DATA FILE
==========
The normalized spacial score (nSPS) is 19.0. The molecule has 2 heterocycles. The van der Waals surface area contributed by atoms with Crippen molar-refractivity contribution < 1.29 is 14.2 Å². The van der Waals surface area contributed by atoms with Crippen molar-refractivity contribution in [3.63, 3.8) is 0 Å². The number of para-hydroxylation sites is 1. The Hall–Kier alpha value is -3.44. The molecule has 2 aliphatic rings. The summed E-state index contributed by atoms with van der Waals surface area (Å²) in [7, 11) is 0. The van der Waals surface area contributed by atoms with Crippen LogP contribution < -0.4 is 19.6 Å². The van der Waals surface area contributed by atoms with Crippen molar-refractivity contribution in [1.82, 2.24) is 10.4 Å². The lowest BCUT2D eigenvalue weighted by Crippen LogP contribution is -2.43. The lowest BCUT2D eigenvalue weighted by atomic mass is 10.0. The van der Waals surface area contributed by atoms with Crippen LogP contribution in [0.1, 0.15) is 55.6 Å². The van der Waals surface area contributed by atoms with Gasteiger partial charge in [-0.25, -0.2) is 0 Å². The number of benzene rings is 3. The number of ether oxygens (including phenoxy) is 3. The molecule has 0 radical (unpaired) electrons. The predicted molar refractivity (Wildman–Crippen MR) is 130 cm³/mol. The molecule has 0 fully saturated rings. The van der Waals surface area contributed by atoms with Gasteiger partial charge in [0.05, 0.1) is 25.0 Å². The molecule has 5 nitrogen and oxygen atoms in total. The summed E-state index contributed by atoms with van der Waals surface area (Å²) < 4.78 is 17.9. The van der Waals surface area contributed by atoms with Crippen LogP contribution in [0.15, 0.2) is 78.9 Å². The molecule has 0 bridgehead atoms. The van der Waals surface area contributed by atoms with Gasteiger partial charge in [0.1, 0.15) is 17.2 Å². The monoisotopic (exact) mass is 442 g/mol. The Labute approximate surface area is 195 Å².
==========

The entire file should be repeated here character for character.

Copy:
The normalized spacial score (nSPS) is 19.0. The molecule has 2 heterocycles. The van der Waals surface area contributed by atoms with Crippen molar-refractivity contribution < 1.29 is 14.2 Å². The van der Waals surface area contributed by atoms with Crippen molar-refractivity contribution in [3.63, 3.8) is 0 Å². The number of para-hydroxylation sites is 1. The Hall–Kier alpha value is -3.44. The molecule has 2 aliphatic rings. The summed E-state index contributed by atoms with van der Waals surface area (Å²) in [7, 11) is 0. The van der Waals surface area contributed by atoms with Crippen LogP contribution < -0.4 is 19.6 Å². The van der Waals surface area contributed by atoms with Crippen molar-refractivity contribution in [1.82, 2.24) is 10.4 Å². The lowest BCUT2D eigenvalue weighted by Crippen LogP contribution is -2.43. The lowest BCUT2D eigenvalue weighted by atomic mass is 10.0. The van der Waals surface area contributed by atoms with Crippen LogP contribution in [0.1, 0.15) is 55.6 Å². The van der Waals surface area contributed by atoms with Gasteiger partial charge in [-0.25, -0.2) is 0 Å². The number of benzene rings is 3. The number of ether oxygens (including phenoxy) is 3. The molecule has 0 radical (unpaired) electrons. The predicted molar refractivity (Wildman–Crippen MR) is 130 cm³/mol. The molecule has 0 fully saturated rings. The van der Waals surface area contributed by atoms with Gasteiger partial charge in [0.05, 0.1) is 25.0 Å². The molecule has 5 nitrogen and oxygen atoms in total. The summed E-state index contributed by atoms with van der Waals surface area (Å²) < 4.78 is 17.9. The van der Waals surface area contributed by atoms with Crippen LogP contribution in [0.15, 0.2) is 78.9 Å². The molecule has 0 bridgehead atoms. The van der Waals surface area contributed by atoms with Gasteiger partial charge in [0.1, 0.15) is 17.2 Å². The monoisotopic (exact) mass is 442 g/mol. The Labute approximate surface area is 195 Å².